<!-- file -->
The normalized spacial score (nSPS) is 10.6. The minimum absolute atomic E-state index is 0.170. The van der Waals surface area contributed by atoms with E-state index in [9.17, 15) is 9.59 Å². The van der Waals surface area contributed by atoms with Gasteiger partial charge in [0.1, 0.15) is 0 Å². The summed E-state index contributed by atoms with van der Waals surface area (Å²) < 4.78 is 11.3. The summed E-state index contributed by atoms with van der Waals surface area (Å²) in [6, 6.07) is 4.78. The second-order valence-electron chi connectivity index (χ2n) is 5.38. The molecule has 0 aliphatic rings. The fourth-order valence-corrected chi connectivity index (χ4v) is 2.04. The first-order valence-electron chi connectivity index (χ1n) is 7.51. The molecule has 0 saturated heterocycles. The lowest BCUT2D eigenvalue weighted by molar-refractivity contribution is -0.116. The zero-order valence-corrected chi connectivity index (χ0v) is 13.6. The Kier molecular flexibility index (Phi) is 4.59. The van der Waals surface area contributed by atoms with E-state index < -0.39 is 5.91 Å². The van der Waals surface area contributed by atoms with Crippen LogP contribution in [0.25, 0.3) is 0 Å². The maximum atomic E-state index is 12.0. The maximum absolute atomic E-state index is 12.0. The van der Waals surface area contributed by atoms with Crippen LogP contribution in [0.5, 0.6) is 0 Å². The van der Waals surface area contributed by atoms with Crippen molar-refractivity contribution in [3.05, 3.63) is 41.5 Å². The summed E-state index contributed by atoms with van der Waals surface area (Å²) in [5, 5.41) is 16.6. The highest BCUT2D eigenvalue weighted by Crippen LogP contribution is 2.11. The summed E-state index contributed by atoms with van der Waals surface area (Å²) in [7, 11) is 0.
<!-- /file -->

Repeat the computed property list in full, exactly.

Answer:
The normalized spacial score (nSPS) is 10.6. The minimum absolute atomic E-state index is 0.170. The van der Waals surface area contributed by atoms with E-state index in [9.17, 15) is 9.59 Å². The van der Waals surface area contributed by atoms with Gasteiger partial charge in [0.1, 0.15) is 0 Å². The summed E-state index contributed by atoms with van der Waals surface area (Å²) < 4.78 is 11.3. The summed E-state index contributed by atoms with van der Waals surface area (Å²) in [6, 6.07) is 4.78. The second-order valence-electron chi connectivity index (χ2n) is 5.38. The molecule has 0 aliphatic rings. The fourth-order valence-corrected chi connectivity index (χ4v) is 2.04. The first-order valence-electron chi connectivity index (χ1n) is 7.51. The molecule has 0 saturated heterocycles. The lowest BCUT2D eigenvalue weighted by molar-refractivity contribution is -0.116. The zero-order valence-corrected chi connectivity index (χ0v) is 13.6. The Kier molecular flexibility index (Phi) is 4.59. The van der Waals surface area contributed by atoms with E-state index < -0.39 is 5.91 Å². The van der Waals surface area contributed by atoms with Crippen LogP contribution in [0.25, 0.3) is 0 Å². The maximum atomic E-state index is 12.0. The maximum absolute atomic E-state index is 12.0. The van der Waals surface area contributed by atoms with Crippen LogP contribution in [0.5, 0.6) is 0 Å². The van der Waals surface area contributed by atoms with Crippen molar-refractivity contribution in [3.05, 3.63) is 41.5 Å². The summed E-state index contributed by atoms with van der Waals surface area (Å²) in [5, 5.41) is 16.6. The highest BCUT2D eigenvalue weighted by Crippen LogP contribution is 2.11. The summed E-state index contributed by atoms with van der Waals surface area (Å²) in [7, 11) is 0.